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Hitting the heights: neighborhood's banks a mixture of the old and the new.

Pulaski Heights is Little Rock's oldest suburb. It was created in 1891 when a group of land developers purchased 800 acres for $80,000 in an attempt to escape downtown congestion.

The area that has come to be known simply as the Heights grew quickly.

The Heights had a population of 400 when it was incorporated as a municipality in 1905. It wasn't until 11 years later that the city of Little Rock annexed the area.

More than a century after its birth, the Heights remains an attractive, exclusive neighborhood, one whose residents are not willing to accept anything less than exactly what they want.

The bankers in this cozy arena are aware of that attitude. They say they must serve customers above and beyond the call of fiduciary duty.

Most of the area's major banks are represented in the Heights. Metropolitan National Bank, One National Bank, Union National Bank of Arkansas, First Commercial Bank, Twin City Bank and Worthen National Bank of Arkansas have branches there.

Pulaski Bank & Trust Co. is the veteran of the group, chartered in 1955 as a "neighborhood bank." Then known as Pulaski Heights Bank, the institution had five employees, including its first president, John Truemper.

Robert Taylor, who served as the bank's first cashier, was promoted to president in 1958 and held that position until 1974. He watched the bank's assets grow from $3 million to more than $18 million.

The bank was renamed Pulaski Bank & Trust in 1973 when James East, now chairman, acquired majority control.

Pulaski Bank & Trust has $133 million in assets with four branches within five miles of its Heights headquarters on R Street.

New Kids On The Block

The latest additions to the crowded Heights banking territory are Twin City Bank and Bank of Little Rock, two North Little Rock-based institutions.

Twin City joined the fray in September 1990 when it opened its fourth branch on the south side of the Arkansas River.

Keeping with the spirit of the season, Twin City delivered 800 pumpkins to prospective customers. A note was enclosed inviting them to move their business to the new location on Kavanaugh Boulevard.

The pumpkins were well-received.

"We heard about |them~ for a year," says Bryn Wood, TCB's branch manager.

The branch has $25 million in deposits, ranking eighth among Twin City's 19 branches.

The beige bricks and green awnings at the TCB branch location fit in perfectly with the surrounding neighborhood. The building almost resembles the homes on nearby Country Club Boulevard.

The Heights location functions more like a separate entity than a branch, says Margaret Eldridge, an executive vice president at TCB.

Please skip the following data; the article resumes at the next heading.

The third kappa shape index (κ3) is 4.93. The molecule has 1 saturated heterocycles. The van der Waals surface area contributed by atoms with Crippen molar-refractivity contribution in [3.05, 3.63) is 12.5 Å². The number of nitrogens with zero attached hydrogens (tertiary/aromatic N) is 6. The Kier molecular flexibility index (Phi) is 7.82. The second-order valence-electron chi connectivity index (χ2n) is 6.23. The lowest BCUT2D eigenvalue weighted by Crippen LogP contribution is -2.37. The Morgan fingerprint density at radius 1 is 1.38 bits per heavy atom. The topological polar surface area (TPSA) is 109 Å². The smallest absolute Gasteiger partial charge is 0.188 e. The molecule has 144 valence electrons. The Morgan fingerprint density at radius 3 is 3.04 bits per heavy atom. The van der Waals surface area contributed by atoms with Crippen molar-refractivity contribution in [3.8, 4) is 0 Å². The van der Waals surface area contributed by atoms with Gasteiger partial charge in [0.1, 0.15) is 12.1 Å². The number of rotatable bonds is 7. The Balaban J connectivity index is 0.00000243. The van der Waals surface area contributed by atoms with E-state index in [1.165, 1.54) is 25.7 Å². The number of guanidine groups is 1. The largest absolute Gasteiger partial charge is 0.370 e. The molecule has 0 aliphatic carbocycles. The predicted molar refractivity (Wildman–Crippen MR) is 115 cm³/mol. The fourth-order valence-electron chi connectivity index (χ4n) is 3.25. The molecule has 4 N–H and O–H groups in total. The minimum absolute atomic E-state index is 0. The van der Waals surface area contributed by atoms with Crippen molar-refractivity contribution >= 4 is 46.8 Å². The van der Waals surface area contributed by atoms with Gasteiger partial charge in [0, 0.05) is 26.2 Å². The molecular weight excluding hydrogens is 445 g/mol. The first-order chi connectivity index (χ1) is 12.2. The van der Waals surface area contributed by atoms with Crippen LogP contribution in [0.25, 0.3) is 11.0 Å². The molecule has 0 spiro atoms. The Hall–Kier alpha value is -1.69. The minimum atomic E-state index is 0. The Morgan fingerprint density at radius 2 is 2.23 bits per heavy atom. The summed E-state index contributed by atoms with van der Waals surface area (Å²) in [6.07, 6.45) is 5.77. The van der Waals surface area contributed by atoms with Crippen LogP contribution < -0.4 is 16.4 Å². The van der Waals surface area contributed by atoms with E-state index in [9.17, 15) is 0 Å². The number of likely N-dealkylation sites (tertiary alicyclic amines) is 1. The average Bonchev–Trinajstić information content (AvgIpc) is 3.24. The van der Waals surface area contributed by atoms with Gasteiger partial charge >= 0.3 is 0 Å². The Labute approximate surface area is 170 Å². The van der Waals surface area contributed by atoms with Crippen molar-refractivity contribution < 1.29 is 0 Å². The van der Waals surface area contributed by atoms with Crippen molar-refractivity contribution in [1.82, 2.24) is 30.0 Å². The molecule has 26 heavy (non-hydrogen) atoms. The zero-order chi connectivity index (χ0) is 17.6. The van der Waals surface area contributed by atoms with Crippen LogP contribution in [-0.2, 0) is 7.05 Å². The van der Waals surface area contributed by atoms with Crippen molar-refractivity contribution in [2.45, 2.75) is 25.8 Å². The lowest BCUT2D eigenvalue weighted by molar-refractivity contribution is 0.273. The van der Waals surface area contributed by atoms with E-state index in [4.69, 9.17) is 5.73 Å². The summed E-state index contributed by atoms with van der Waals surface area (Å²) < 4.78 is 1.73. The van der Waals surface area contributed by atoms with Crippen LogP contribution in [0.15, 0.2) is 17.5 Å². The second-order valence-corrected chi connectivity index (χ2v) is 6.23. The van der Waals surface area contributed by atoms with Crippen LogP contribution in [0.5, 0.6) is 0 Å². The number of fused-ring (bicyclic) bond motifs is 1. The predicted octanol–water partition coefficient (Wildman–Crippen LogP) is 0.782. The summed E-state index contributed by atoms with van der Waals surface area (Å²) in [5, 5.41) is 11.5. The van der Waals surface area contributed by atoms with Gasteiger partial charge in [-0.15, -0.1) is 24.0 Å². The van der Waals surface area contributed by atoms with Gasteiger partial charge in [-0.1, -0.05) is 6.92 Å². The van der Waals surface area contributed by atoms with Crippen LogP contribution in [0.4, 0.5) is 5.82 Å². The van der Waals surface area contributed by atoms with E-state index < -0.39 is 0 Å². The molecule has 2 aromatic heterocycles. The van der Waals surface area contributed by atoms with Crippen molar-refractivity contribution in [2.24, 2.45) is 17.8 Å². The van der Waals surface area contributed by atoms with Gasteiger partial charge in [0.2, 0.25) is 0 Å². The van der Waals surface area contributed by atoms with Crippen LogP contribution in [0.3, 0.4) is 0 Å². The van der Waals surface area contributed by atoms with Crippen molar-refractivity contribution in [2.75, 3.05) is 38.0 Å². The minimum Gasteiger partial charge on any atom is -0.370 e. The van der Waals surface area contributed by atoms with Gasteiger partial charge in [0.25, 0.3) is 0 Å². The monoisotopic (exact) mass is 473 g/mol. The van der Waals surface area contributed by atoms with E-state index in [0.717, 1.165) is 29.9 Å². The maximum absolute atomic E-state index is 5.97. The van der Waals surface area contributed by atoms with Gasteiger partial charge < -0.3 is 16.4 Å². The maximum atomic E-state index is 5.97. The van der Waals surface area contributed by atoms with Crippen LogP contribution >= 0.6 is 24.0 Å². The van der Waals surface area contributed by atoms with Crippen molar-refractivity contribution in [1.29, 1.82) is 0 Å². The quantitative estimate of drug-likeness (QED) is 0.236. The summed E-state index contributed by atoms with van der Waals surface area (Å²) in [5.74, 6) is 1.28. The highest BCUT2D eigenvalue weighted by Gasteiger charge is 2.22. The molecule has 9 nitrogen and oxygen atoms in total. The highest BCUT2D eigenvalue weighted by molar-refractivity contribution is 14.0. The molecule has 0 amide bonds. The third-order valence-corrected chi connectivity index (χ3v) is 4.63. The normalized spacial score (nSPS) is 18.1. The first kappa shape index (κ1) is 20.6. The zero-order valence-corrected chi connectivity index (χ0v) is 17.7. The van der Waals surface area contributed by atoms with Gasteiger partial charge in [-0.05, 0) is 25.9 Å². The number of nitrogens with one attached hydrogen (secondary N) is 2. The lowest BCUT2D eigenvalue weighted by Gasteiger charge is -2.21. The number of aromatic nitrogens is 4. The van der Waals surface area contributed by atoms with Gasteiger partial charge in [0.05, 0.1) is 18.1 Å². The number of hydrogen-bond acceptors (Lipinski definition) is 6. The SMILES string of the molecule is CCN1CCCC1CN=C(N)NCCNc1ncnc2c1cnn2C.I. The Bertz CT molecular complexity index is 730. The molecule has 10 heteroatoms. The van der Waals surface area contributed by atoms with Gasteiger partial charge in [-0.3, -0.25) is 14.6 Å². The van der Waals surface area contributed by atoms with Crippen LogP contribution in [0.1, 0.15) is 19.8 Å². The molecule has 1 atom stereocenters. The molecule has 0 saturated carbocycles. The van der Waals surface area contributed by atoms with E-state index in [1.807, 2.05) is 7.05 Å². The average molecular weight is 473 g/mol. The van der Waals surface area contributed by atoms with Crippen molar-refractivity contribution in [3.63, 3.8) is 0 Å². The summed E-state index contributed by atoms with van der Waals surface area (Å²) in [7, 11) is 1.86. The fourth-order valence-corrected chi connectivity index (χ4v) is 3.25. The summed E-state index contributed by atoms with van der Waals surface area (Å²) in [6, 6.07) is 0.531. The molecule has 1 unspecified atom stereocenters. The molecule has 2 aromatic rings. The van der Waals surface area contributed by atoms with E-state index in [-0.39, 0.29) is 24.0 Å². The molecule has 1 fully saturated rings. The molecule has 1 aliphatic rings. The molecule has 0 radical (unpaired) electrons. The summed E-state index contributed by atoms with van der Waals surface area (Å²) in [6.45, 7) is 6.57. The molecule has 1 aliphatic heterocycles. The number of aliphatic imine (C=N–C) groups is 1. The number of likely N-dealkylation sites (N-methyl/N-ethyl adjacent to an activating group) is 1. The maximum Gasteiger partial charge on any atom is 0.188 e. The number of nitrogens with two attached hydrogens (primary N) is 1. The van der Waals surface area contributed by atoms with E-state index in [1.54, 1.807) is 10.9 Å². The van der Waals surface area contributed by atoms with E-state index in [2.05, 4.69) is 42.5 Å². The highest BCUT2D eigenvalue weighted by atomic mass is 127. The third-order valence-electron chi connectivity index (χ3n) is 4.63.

"Bryn has full authority |to conduct business~ and her own marketing plan," Eldridge says. "She's treated as the president of her own bank. We don't have a lot of dictates coming from downtown."

The fact that Wood and her seven-member staff can handle all commercial requests, investments and trust matters allows them to better serve the neighborhood, Eldridge says.

Extending business hours on Fridays and opening on Saturdays also have proven effective in the Heights.

"We just wish we had a bigger lot so we could add another drive-through," Wood says.

Meanwhile, Bank of Little Rock soon will move into its third and newest location a few blocks down R Street from Pulaski Bank & Trust. Pete Maris, chairman and chief executive officer, will move there when the branch opens June 19, the third anniversary of the bank's birth.

Maris, the bank's CEO since its inception, was joined last August by President George Worthen. Worthen left One National Bank after it sold its North Little Rock locations to Worthen Banking Corp. of Little Rock.

Maris and Worthen have a relationship that dates back two decades. They worked at Worthen for a combined 33 years. Maris left to work at First National Bank of Hot Springs (now Worthen National Bank of Hot Springs), and George Worthen joined One National Bank.

Maris was president of Pulaski Bank & Trust for six years before leaving to join Bank of Little Rock.

"We have 50 years of taking care of customers between us," Maris says.

"We just can't hold a job," he adds with a laugh.

Battling Big Guys

As one of the area's smallest banks, Bank of Little Rock cannot compete with the larger institutions without doing something different.

"We're going to have safe-deposit boxes, we're going to expand the hours here and in west Little Rock and we're going to have an after-hours depository here," Worthen says. "It's just what they expect.

"This is a big step ... for a bank our size."

Maris and Worthen are expecting a $2.5 million growth in deposits the first year.

"We think we can offer things the bigger banks can't," Maris says. "People who want to deal with the same banker tomorrow, next week, five years from now will like the personalized service they can get from us."

Pulaski Bank & Trust officials don't view the recent additions as a threat.

"It's a good opportunity to keep everybody on their toes," says Judy Beaumont, a senior vice president at the bank. "We're proud of our level of customer service.

"Banking is changing daily, and the new |Bank of Little Rock~ branch is just evidence of that. We wish them well."
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Copyright 1992 Gale, Cengage Learning. All rights reserved.

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Title Annotation:Inside Banking in Arkansas
Author:Taylor, Tim
Publication:Arkansas Business
Article Type:Industry Overview
Date:Jun 1, 1992
Words:879
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